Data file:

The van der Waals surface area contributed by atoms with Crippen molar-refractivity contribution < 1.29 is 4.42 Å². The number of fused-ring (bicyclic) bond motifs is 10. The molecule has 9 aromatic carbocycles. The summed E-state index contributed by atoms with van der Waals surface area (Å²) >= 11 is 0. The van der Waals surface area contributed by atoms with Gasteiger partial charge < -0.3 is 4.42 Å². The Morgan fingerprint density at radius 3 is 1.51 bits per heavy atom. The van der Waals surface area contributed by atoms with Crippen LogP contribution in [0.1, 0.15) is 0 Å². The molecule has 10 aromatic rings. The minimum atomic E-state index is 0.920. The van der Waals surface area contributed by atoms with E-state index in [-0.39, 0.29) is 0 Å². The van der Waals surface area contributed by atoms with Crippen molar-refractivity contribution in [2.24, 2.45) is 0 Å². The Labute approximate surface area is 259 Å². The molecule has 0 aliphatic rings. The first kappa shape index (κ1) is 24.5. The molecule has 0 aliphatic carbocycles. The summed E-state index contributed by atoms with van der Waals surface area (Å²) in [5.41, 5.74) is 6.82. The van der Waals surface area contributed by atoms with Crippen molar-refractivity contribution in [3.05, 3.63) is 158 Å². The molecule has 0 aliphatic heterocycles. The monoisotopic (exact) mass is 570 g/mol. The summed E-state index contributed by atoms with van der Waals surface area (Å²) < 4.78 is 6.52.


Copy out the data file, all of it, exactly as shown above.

The van der Waals surface area contributed by atoms with Crippen molar-refractivity contribution < 1.29 is 4.42 Å². The number of fused-ring (bicyclic) bond motifs is 10. The molecule has 9 aromatic carbocycles. The summed E-state index contributed by atoms with van der Waals surface area (Å²) >= 11 is 0. The van der Waals surface area contributed by atoms with Gasteiger partial charge < -0.3 is 4.42 Å². The Morgan fingerprint density at radius 3 is 1.51 bits per heavy atom. The van der Waals surface area contributed by atoms with Crippen LogP contribution in [0.1, 0.15) is 0 Å². The molecule has 10 aromatic rings. The minimum atomic E-state index is 0.920. The van der Waals surface area contributed by atoms with E-state index in [-0.39, 0.29) is 0 Å². The van der Waals surface area contributed by atoms with Crippen molar-refractivity contribution in [2.24, 2.45) is 0 Å². The Labute approximate surface area is 259 Å². The molecule has 0 aliphatic rings. The first kappa shape index (κ1) is 24.5. The molecule has 0 aliphatic carbocycles. The summed E-state index contributed by atoms with van der Waals surface area (Å²) in [5.41, 5.74) is 6.82. The van der Waals surface area contributed by atoms with Crippen molar-refractivity contribution in [3.05, 3.63) is 158 Å². The molecule has 0 aliphatic heterocycles. The monoisotopic (exact) mass is 570 g/mol. The summed E-state index contributed by atoms with van der Waals surface area (Å²) < 4.78 is 6.52.